#JoburgFire: Workers say building was a ‘house of horrors’

By late afternoon on Wednesday firefighters had been fighting the blaze for almost eight hours (Renata Larroyd/MG)

By late afternoon on Wednesday firefighters had been fighting the blaze for almost eight hours (Renata Larroyd/MG)

The Joburg government building where three firefighters lost their lives on Wednesday has been described as a “house of horrors” with workers claiming a litany of blatant health and safety concerns before tragedy struck.

On a weekday which usually sees gridlocked traffic during peak hour through the city centre, there is no traffic on Pixley ka Isaka Seme Street, the street running in front of ANC headquarters Luthuli House. The street, usually clogged with people heading home, is cut in half by yellow tape. Emergency vehicles, fire engines and JMPD are the only vehicles allowed to park to in front of the head office of the Gauteng department of health where a fire started raging earlier in the day.

People remained clustered around traffic lights on either side of the structure, also known as the Bank of Lisbon building, to watch firefighters enter the building from the eighth floor. Many had just knocked off work. One embroider, who works in Jeppestown, said she had followed the drama from social media, choosing to come to work early for her nightshift because she feared the traffic congestion.

Employees at the Lisbon building, who had remained to watch firefighters contain the fire, said they had been complaining for some time about the safety of the building.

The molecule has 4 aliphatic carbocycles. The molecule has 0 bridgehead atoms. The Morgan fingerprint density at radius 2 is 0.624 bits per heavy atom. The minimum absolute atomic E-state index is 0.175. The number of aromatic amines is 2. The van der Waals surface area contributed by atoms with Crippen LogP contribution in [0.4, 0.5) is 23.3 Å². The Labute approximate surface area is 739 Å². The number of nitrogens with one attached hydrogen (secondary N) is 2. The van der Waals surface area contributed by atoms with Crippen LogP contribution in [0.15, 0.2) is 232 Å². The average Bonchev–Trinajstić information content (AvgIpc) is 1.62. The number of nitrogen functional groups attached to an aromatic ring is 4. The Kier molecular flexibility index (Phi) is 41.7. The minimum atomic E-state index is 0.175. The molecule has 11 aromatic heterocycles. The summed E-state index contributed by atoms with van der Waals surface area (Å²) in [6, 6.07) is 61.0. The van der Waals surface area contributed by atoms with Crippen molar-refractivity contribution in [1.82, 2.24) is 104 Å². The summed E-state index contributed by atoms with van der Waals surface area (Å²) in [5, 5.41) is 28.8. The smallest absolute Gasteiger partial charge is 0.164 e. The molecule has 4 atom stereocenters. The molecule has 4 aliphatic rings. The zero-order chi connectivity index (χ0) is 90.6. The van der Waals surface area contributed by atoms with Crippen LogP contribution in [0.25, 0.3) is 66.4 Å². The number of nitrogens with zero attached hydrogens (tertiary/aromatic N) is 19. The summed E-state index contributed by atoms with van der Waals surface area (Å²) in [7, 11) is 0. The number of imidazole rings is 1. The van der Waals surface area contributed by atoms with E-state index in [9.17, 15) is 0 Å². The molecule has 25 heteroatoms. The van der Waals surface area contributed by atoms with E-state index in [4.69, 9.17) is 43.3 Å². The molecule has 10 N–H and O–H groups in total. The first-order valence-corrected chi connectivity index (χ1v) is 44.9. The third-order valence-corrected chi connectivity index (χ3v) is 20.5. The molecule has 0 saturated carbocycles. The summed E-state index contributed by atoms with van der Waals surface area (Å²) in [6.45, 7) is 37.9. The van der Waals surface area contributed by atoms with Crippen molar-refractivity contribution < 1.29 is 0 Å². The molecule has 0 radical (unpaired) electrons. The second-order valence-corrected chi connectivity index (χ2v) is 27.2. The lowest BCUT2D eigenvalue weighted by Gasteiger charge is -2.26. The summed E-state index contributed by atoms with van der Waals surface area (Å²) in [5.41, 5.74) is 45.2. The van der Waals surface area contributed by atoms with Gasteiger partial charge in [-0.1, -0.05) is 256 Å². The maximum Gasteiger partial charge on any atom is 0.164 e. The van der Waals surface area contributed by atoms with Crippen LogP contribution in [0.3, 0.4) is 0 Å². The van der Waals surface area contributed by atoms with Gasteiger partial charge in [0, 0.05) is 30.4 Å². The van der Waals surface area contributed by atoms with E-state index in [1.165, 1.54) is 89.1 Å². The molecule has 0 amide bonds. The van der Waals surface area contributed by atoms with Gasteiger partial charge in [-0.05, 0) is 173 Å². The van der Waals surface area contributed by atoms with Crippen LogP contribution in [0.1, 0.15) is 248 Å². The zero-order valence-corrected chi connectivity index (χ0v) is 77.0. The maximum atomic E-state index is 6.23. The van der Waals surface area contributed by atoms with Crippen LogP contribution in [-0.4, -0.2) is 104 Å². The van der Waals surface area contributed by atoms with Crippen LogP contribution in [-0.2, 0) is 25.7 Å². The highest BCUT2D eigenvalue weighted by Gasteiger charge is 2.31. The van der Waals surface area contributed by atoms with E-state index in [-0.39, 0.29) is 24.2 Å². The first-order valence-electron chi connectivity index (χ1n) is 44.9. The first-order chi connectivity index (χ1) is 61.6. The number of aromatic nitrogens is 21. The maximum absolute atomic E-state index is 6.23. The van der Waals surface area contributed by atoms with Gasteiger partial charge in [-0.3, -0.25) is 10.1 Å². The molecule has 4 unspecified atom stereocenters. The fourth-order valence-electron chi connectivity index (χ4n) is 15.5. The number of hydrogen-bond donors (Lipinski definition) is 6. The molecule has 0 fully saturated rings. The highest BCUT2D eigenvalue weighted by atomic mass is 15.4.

One security guard who works on the second and fourth floor of the department building said that since renovations began on bathrooms on each floor of the building, people began reporting broken pipes, flooded garage floors and dirty water.

READ MORE: #JoburgFire: ‘This is what we warned would happen’ – unions

The security guard added that he had noticed cracks in the ceiling of the parkade which would flood the floor when it rained.

“What has been going on in the building can only be described as a house of horrors,” said William Maphutha, who works in the building at the department of human settlements.

“It was not a surprise that the fire broke out,” he said.

An employee who works on the ninth floor of the building said tap water had been undrinkable for as long as he could remember. He added that everyone was so scared when the fire started that people just grabbed their belongings and left the building.

“I am too scared to go back into that building,” said the employee from the ninth floor.

According to authorities, the departments housed in the Bank of Lisbon building will have the next two days off until an alternative office space is found for the departments of health, human settlements and cooperative governance and traditional affairs.

By late afternoon on Wednesday firefighters had been fighting the blaze for almost eight hours.

Windows on the 23rd floor, where the fire apparently broke out, were blackened by the blaze. Firefighters, working in teams, have contained the fire to one floor.

Other than the three firefighters who died, 13 employees were hospitalised for smoke inhalation.

A case has been opened to investigate the incident, said one fire warden.

Two departments were already being moved out of the Lisbon building when the fire broke out, said Gauteng Premier David Makhura.

Makhura said his office became aware of the problem in a report that was released last week. He added that his office had already begun to decommission buildings that were not compliant. He added that buildings are reviewed once a year. 

Gauteng Premier David Makhura. and Minister of Public Works Thulas Nxesi (Renata Larroyd/MG)
Gemma Ritchie

Gemma Ritchie

Gemma Ritchie works in the Mail & Guardian's online department. She majored in English Literature at a small liberal arts college in the USA.  Read more from Gemma Ritchie

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